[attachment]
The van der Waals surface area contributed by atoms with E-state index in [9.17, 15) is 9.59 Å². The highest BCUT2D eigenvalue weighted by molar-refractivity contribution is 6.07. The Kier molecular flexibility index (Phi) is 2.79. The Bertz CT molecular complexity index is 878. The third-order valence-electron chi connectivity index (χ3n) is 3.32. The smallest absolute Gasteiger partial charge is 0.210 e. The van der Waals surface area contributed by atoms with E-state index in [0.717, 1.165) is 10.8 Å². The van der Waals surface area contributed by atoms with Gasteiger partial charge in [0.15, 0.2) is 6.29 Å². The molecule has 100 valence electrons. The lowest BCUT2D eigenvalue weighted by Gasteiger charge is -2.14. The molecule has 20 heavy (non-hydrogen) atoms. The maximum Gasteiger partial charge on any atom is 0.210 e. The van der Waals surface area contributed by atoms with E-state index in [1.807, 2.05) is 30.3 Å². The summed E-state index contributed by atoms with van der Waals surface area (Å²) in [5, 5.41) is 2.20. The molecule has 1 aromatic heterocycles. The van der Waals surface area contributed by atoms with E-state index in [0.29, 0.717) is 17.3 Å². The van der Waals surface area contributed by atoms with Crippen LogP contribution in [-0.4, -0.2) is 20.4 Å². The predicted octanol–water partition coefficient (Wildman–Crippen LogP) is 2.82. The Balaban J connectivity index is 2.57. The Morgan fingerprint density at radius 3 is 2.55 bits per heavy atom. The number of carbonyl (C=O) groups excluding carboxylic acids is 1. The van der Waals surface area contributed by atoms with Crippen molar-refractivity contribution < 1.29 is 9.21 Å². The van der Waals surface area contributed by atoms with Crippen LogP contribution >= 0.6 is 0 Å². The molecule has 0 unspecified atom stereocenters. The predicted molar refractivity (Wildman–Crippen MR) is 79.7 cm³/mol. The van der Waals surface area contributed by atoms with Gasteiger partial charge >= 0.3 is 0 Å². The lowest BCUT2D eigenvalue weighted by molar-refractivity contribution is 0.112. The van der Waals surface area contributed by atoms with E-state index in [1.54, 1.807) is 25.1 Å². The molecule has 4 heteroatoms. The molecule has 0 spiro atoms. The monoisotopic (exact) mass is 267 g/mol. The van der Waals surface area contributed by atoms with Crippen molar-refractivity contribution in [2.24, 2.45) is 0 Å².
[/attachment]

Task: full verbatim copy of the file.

The van der Waals surface area contributed by atoms with E-state index in [9.17, 15) is 9.59 Å². The highest BCUT2D eigenvalue weighted by molar-refractivity contribution is 6.07. The Kier molecular flexibility index (Phi) is 2.79. The Bertz CT molecular complexity index is 878. The third-order valence-electron chi connectivity index (χ3n) is 3.32. The smallest absolute Gasteiger partial charge is 0.210 e. The van der Waals surface area contributed by atoms with E-state index in [0.717, 1.165) is 10.8 Å². The van der Waals surface area contributed by atoms with Gasteiger partial charge in [0.15, 0.2) is 6.29 Å². The molecule has 100 valence electrons. The lowest BCUT2D eigenvalue weighted by Gasteiger charge is -2.14. The molecule has 20 heavy (non-hydrogen) atoms. The maximum Gasteiger partial charge on any atom is 0.210 e. The van der Waals surface area contributed by atoms with E-state index in [1.807, 2.05) is 30.3 Å². The summed E-state index contributed by atoms with van der Waals surface area (Å²) in [5, 5.41) is 2.20. The molecule has 1 aromatic heterocycles. The van der Waals surface area contributed by atoms with E-state index in [0.29, 0.717) is 17.3 Å². The van der Waals surface area contributed by atoms with Crippen LogP contribution in [-0.4, -0.2) is 20.4 Å². The predicted octanol–water partition coefficient (Wildman–Crippen LogP) is 2.82. The Balaban J connectivity index is 2.57. The Morgan fingerprint density at radius 3 is 2.55 bits per heavy atom. The number of carbonyl (C=O) groups excluding carboxylic acids is 1. The van der Waals surface area contributed by atoms with Crippen molar-refractivity contribution < 1.29 is 9.21 Å². The van der Waals surface area contributed by atoms with Crippen LogP contribution >= 0.6 is 0 Å². The molecule has 0 unspecified atom stereocenters. The predicted molar refractivity (Wildman–Crippen MR) is 79.7 cm³/mol. The van der Waals surface area contributed by atoms with Gasteiger partial charge >= 0.3 is 0 Å². The lowest BCUT2D eigenvalue weighted by molar-refractivity contribution is 0.112. The van der Waals surface area contributed by atoms with E-state index in [1.54, 1.807) is 25.1 Å². The molecule has 4 heteroatoms. The molecule has 0 spiro atoms. The monoisotopic (exact) mass is 267 g/mol. The van der Waals surface area contributed by atoms with Crippen molar-refractivity contribution in [2.24, 2.45) is 0 Å².